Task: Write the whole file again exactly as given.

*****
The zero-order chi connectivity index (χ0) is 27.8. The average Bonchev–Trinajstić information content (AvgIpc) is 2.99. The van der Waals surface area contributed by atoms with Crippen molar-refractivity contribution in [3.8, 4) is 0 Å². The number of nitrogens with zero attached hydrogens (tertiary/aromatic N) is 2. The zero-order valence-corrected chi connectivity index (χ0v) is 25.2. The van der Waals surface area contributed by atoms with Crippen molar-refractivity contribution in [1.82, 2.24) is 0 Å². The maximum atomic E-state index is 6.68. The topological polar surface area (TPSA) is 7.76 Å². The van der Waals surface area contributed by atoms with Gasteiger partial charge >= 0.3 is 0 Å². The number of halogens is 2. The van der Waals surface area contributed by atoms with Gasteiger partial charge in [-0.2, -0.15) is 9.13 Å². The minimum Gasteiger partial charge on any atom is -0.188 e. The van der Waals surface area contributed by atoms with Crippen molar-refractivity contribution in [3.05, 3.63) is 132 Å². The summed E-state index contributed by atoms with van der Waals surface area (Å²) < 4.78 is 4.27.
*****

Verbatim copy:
The zero-order chi connectivity index (χ0) is 27.8. The average Bonchev–Trinajstić information content (AvgIpc) is 2.99. The van der Waals surface area contributed by atoms with Crippen molar-refractivity contribution in [3.8, 4) is 0 Å². The number of nitrogens with zero attached hydrogens (tertiary/aromatic N) is 2. The zero-order valence-corrected chi connectivity index (χ0v) is 25.2. The van der Waals surface area contributed by atoms with Crippen molar-refractivity contribution in [1.82, 2.24) is 0 Å². The maximum atomic E-state index is 6.68. The topological polar surface area (TPSA) is 7.76 Å². The van der Waals surface area contributed by atoms with Gasteiger partial charge >= 0.3 is 0 Å². The number of halogens is 2. The van der Waals surface area contributed by atoms with Gasteiger partial charge in [-0.2, -0.15) is 9.13 Å². The minimum Gasteiger partial charge on any atom is -0.188 e. The van der Waals surface area contributed by atoms with Crippen molar-refractivity contribution in [3.05, 3.63) is 132 Å². The summed E-state index contributed by atoms with van der Waals surface area (Å²) < 4.78 is 4.27.